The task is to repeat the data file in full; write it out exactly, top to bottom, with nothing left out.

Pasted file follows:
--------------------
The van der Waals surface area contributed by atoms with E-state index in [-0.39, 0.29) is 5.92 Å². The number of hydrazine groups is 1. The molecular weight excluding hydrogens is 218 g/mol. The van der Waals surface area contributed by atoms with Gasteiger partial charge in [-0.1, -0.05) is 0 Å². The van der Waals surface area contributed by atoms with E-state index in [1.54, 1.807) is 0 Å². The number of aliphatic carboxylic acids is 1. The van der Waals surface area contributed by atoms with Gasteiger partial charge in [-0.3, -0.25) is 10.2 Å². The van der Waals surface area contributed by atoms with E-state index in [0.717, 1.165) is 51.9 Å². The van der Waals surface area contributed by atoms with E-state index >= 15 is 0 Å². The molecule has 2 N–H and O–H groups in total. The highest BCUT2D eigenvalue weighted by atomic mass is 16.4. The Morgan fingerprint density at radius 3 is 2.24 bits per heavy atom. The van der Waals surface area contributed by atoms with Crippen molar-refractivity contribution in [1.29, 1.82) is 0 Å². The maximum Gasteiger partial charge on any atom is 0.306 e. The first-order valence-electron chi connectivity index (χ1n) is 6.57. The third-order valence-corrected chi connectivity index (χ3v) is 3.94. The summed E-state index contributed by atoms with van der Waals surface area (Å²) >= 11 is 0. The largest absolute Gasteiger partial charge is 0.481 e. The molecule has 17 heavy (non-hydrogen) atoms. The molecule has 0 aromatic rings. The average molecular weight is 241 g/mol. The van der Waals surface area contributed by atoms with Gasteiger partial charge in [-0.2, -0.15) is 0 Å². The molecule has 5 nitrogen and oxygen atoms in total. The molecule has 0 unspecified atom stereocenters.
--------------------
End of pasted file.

The van der Waals surface area contributed by atoms with E-state index in [-0.39, 0.29) is 5.92 Å². The number of hydrazine groups is 1. The molecular weight excluding hydrogens is 218 g/mol. The van der Waals surface area contributed by atoms with Gasteiger partial charge in [-0.1, -0.05) is 0 Å². The van der Waals surface area contributed by atoms with E-state index in [1.54, 1.807) is 0 Å². The number of aliphatic carboxylic acids is 1. The van der Waals surface area contributed by atoms with Gasteiger partial charge in [-0.3, -0.25) is 10.2 Å². The van der Waals surface area contributed by atoms with E-state index in [0.717, 1.165) is 51.9 Å². The van der Waals surface area contributed by atoms with E-state index >= 15 is 0 Å². The molecule has 2 N–H and O–H groups in total. The highest BCUT2D eigenvalue weighted by atomic mass is 16.4. The Morgan fingerprint density at radius 3 is 2.24 bits per heavy atom. The van der Waals surface area contributed by atoms with Crippen molar-refractivity contribution in [1.29, 1.82) is 0 Å². The maximum Gasteiger partial charge on any atom is 0.306 e. The first-order valence-electron chi connectivity index (χ1n) is 6.57. The third-order valence-corrected chi connectivity index (χ3v) is 3.94. The summed E-state index contributed by atoms with van der Waals surface area (Å²) >= 11 is 0. The largest absolute Gasteiger partial charge is 0.481 e. The molecule has 17 heavy (non-hydrogen) atoms. The molecule has 0 aromatic rings. The average molecular weight is 241 g/mol. The van der Waals surface area contributed by atoms with Gasteiger partial charge in [-0.2, -0.15) is 0 Å². The molecule has 5 nitrogen and oxygen atoms in total. The molecule has 0 unspecified atom stereocenters.